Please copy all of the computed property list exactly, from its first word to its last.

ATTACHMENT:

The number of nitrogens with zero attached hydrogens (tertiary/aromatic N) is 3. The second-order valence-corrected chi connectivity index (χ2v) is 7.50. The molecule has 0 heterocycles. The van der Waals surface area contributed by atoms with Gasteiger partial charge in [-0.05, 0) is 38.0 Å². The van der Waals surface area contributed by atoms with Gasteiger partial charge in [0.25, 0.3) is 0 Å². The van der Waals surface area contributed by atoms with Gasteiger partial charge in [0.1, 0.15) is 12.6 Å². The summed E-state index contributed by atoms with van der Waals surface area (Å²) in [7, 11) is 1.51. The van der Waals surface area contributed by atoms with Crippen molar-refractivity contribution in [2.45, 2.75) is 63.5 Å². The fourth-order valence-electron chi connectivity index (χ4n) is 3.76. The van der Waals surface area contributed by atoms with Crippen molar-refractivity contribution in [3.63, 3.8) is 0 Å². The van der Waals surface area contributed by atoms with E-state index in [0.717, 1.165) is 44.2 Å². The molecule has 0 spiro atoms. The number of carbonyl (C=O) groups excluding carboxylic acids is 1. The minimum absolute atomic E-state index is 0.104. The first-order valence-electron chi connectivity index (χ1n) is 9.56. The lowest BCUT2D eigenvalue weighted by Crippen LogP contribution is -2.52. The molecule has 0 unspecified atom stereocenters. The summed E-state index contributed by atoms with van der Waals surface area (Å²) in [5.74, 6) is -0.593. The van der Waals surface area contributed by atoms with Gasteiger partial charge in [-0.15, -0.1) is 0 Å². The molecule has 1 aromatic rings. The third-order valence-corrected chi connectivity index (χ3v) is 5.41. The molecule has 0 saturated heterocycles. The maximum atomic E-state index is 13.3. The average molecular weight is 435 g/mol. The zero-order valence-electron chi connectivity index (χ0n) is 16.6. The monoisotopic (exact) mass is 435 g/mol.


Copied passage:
The number of nitrogens with zero attached hydrogens (tertiary/aromatic N) is 3. The second-order valence-corrected chi connectivity index (χ2v) is 7.50. The molecule has 0 heterocycles. The van der Waals surface area contributed by atoms with Gasteiger partial charge in [-0.05, 0) is 38.0 Å². The van der Waals surface area contributed by atoms with Gasteiger partial charge in [0.25, 0.3) is 0 Å². The van der Waals surface area contributed by atoms with Gasteiger partial charge in [0.1, 0.15) is 12.6 Å². The summed E-state index contributed by atoms with van der Waals surface area (Å²) in [7, 11) is 1.51. The van der Waals surface area contributed by atoms with Crippen molar-refractivity contribution in [2.45, 2.75) is 63.5 Å². The fourth-order valence-electron chi connectivity index (χ4n) is 3.76. The van der Waals surface area contributed by atoms with Crippen molar-refractivity contribution in [3.63, 3.8) is 0 Å². The van der Waals surface area contributed by atoms with E-state index in [0.717, 1.165) is 44.2 Å². The molecule has 0 spiro atoms. The number of carbonyl (C=O) groups excluding carboxylic acids is 1. The minimum absolute atomic E-state index is 0.104. The first-order valence-electron chi connectivity index (χ1n) is 9.56. The lowest BCUT2D eigenvalue weighted by Crippen LogP contribution is -2.52. The molecule has 0 unspecified atom stereocenters. The summed E-state index contributed by atoms with van der Waals surface area (Å²) in [5.74, 6) is -0.593. The van der Waals surface area contributed by atoms with Gasteiger partial charge in [-0.15, -0.1) is 0 Å². The molecule has 1 aromatic rings. The third-order valence-corrected chi connectivity index (χ3v) is 5.41. The molecule has 0 saturated heterocycles. The maximum atomic E-state index is 13.3. The average molecular weight is 435 g/mol. The zero-order valence-electron chi connectivity index (χ0n) is 16.6. The monoisotopic (exact) mass is 435 g/mol.